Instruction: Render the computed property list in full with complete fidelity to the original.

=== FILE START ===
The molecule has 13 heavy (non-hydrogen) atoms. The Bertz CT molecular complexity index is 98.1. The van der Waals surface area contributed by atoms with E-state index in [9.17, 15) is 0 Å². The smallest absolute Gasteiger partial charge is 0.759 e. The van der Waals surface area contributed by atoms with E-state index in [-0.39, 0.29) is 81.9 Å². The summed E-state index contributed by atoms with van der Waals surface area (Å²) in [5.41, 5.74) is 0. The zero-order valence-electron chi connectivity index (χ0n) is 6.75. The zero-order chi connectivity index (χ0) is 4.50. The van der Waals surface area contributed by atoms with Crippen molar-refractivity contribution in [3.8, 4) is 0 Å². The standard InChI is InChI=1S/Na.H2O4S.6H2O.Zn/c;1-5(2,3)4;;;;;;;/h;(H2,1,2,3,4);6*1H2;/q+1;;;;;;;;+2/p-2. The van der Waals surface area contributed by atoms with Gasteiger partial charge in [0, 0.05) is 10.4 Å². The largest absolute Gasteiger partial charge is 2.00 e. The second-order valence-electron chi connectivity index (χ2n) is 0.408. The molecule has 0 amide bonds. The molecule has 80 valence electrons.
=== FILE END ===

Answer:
The molecule has 13 heavy (non-hydrogen) atoms. The Bertz CT molecular complexity index is 98.1. The van der Waals surface area contributed by atoms with E-state index in [9.17, 15) is 0 Å². The smallest absolute Gasteiger partial charge is 0.759 e. The van der Waals surface area contributed by atoms with E-state index in [-0.39, 0.29) is 81.9 Å². The summed E-state index contributed by atoms with van der Waals surface area (Å²) in [5.41, 5.74) is 0. The zero-order valence-electron chi connectivity index (χ0n) is 6.75. The zero-order chi connectivity index (χ0) is 4.50. The van der Waals surface area contributed by atoms with Crippen molar-refractivity contribution in [3.8, 4) is 0 Å². The standard InChI is InChI=1S/Na.H2O4S.6H2O.Zn/c;1-5(2,3)4;;;;;;;/h;(H2,1,2,3,4);6*1H2;/q+1;;;;;;;;+2/p-2. The van der Waals surface area contributed by atoms with Gasteiger partial charge in [0, 0.05) is 10.4 Å². The largest absolute Gasteiger partial charge is 2.00 e. The second-order valence-electron chi connectivity index (χ2n) is 0.408. The molecule has 0 amide bonds. The molecule has 80 valence electrons.